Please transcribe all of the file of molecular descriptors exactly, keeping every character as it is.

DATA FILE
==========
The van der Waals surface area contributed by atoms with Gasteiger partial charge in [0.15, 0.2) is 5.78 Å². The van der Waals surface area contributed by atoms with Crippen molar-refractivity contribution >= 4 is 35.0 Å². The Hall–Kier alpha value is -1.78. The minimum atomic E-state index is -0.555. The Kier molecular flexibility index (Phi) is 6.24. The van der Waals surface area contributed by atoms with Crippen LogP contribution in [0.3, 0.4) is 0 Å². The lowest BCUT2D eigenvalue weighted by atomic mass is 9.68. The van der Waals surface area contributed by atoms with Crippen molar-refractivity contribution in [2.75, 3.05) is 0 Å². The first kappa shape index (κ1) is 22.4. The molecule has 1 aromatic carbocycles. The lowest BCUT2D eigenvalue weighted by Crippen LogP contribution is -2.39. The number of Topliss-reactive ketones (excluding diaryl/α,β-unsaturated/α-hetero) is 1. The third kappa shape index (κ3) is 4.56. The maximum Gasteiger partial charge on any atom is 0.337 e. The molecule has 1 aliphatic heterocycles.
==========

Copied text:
The van der Waals surface area contributed by atoms with Gasteiger partial charge in [0.15, 0.2) is 5.78 Å². The van der Waals surface area contributed by atoms with Crippen molar-refractivity contribution >= 4 is 35.0 Å². The Hall–Kier alpha value is -1.78. The minimum atomic E-state index is -0.555. The Kier molecular flexibility index (Phi) is 6.24. The van der Waals surface area contributed by atoms with Crippen LogP contribution in [0.3, 0.4) is 0 Å². The lowest BCUT2D eigenvalue weighted by atomic mass is 9.68. The van der Waals surface area contributed by atoms with Crippen molar-refractivity contribution in [2.75, 3.05) is 0 Å². The first kappa shape index (κ1) is 22.4. The molecule has 1 aromatic carbocycles. The lowest BCUT2D eigenvalue weighted by Crippen LogP contribution is -2.39. The number of Topliss-reactive ketones (excluding diaryl/α,β-unsaturated/α-hetero) is 1. The third kappa shape index (κ3) is 4.56. The maximum Gasteiger partial charge on any atom is 0.337 e. The molecule has 1 aliphatic heterocycles.